Haunting image of zebra carcass wins photo contest

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James Alexander's winning image of a zebra carcass in Kenya.
James Alexander’s winning image of a zebra carcass in Kenya.

A striking image of a mummified zebra carcass in Kenya has won a photographic competition in Britain.

The competition, run by the country’s Department of Energy and Climate Change, sought entries that showed the impact of climate change on people in Britain and across the world.

James Alexander took first prize for his zebra image, selected by the judges for its haunting and stark message of the consequences of climate change.

Alexander said he wanted to illustrate how humankind’s actions had resulted in a world that was fast becoming ever more inhospitable to wildlife.

He said that, as a wildlife and environmental photographer, he was committed to raising awareness of environmental issues, as well as showing the beauty that remained in increasingly smaller pockets of the natural world.

The contest, run in partnership with the Natural History Museum, Getty Images and @EverydayClimateChange, drew hundreds of entries.

They covered everything from the impact on health, local environments and future generations, to the opportunity of taking action to tackle climate change, such as alternative forms of transport and renewable energy.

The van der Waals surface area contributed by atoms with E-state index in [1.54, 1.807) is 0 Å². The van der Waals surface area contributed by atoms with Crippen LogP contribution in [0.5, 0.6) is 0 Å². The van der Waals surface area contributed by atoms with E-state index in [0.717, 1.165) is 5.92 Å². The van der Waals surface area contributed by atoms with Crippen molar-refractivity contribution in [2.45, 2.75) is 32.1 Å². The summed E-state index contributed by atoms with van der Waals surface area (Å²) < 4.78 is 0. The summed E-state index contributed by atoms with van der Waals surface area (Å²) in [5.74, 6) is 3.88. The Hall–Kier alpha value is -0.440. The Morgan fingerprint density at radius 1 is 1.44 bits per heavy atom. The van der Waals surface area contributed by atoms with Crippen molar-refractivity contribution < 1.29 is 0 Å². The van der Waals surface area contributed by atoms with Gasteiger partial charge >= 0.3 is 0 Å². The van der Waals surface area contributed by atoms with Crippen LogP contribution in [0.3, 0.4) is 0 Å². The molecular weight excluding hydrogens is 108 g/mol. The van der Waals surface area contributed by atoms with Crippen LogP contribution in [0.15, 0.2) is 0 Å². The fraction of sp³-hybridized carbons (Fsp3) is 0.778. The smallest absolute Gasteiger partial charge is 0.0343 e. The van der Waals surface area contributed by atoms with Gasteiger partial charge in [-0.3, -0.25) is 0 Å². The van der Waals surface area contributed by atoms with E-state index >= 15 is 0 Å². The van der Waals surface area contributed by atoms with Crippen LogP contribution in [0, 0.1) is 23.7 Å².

Anthony Holland-Parkin, Getty Image’s creative director and one of the five competition judges, said there was a strong set of contenders for the winning image.

He described Alexander’s image as stunning.

First prize is a photography masterclass with Getty Images in London and a boat trip to photograph a wind farm off the Teesside coast.

Runners-up each win a pair of tickets to the Natural History Museum’s Wildlife Photographer of the Year exhibition in London and a Getty Images Year in Focus book.

The judging panel comprised of television  presenter and professor of public engagement in science, Alice Roberts; secretary of state for energy and climate change, Ed Davey; director of the Natural History Museum, Sir Michael Dixon; Creative director at Getty Images, Anthony Holland Parkin; and photographer and contributor to @everydayclimatechange on Instagram, Jeremy Sutton-Hibbert.

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